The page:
In the wake of ever more expensive equity and bond valuations, we (at Sandaire) have been busy increasing our allocation to uncorrelated alternative liquid assets to manage portfolio risk and eke out a separate and independent return stream. Apart from our Gold position which is our way of playing the devaluation of fiat currency, we have been steadily building up our position in Hedge Funds, an asset class that lost popularity over the past five years to the end of 2019 due to paltry relative returns. This has paid off recently with the HFRX index (an asset weighted investible benchmark designed to represent the overall composition of the hedge fund universe) gaining 2.2% over the last three months.
It is true to say that the index is heavily skewed towards returns in long / short equity due to the preponderance of managers in this strategy and that, with the huge recovery in equity markets over this time frame, perhaps such a return should be expected. However, it is evident that hedge fund managers of all strategies are finding ample opportunity in the turbulent financial market conditions dominating 2020.
The relative tranquillity of recent years had been caused by the careful massaging of the economy through governmental and central bank policy and, in particular, the asset purchase programmes. This unpredictable ‘interference’ of natural market forces had rendered it tricky for managers to take decisive and meaningful positions with a high degree of probability and thus profit from them. In addition, the number of hedge funds launched over the years had diluted the potential returns as the trades became ‘crowded’.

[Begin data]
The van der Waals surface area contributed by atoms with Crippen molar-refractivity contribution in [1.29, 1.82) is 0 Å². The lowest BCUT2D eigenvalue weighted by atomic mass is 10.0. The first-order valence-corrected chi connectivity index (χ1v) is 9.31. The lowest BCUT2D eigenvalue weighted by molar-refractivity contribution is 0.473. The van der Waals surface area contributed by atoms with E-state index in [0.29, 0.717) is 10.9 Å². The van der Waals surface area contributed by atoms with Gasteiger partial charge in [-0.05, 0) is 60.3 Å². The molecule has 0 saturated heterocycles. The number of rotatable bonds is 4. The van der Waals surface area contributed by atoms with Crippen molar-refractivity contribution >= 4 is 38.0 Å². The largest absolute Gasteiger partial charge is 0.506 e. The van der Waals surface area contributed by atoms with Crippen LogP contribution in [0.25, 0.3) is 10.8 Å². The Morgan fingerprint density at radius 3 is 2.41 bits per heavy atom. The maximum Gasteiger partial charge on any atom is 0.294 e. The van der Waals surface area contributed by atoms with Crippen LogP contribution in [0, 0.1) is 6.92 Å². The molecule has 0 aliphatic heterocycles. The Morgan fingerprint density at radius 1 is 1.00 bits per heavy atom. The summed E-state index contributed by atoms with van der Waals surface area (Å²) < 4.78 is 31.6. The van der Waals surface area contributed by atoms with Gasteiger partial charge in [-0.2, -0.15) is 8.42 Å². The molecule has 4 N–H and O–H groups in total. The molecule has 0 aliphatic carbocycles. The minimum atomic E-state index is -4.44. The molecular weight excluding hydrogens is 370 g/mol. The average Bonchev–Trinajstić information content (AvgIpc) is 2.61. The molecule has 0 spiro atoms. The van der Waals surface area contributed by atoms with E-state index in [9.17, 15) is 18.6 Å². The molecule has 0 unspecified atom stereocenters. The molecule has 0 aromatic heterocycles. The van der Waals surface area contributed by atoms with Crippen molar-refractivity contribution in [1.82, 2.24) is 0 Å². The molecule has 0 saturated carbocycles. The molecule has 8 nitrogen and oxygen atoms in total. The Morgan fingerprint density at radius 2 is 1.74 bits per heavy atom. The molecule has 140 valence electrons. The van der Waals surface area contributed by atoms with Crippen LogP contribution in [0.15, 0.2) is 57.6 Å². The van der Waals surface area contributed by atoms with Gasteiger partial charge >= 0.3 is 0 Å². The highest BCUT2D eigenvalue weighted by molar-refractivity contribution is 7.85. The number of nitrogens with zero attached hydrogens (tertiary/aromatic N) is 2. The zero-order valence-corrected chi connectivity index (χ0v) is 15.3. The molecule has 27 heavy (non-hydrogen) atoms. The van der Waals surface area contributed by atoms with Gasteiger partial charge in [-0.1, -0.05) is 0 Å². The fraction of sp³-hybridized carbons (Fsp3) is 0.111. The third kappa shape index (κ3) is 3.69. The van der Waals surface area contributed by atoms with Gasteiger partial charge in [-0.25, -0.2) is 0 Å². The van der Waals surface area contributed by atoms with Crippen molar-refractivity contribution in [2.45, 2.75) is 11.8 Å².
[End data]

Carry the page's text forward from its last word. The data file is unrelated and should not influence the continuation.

2020 is different though. We may be in the midst of another bout of quantitative easing and asset purchases but the global pandemic is creating turmoil at a different level. Persistently volatile markets, plus plenty of dispersion between regions — as different economies and sectors come out of pandemic lockdowns at different speeds — are finally giving managers the richer trading environment they need to profit from their strategies.
Volatility has remained elevated since the early stages of western lockdowns, as we have seen over recent days with technology stocks gaining and losing several percentage points each day, perhaps fed by a rise in investment by retail investors jumping on the band-wagon in what usually turns out to be the later stages of a market’s rise. This creates opportunities for experienced investors to take advantage of.
Competition has also reduced in some previously crowded trades, after March’s extreme volatility forced some traders out of their positions. Our managers now talk about one of the best trading environments for years.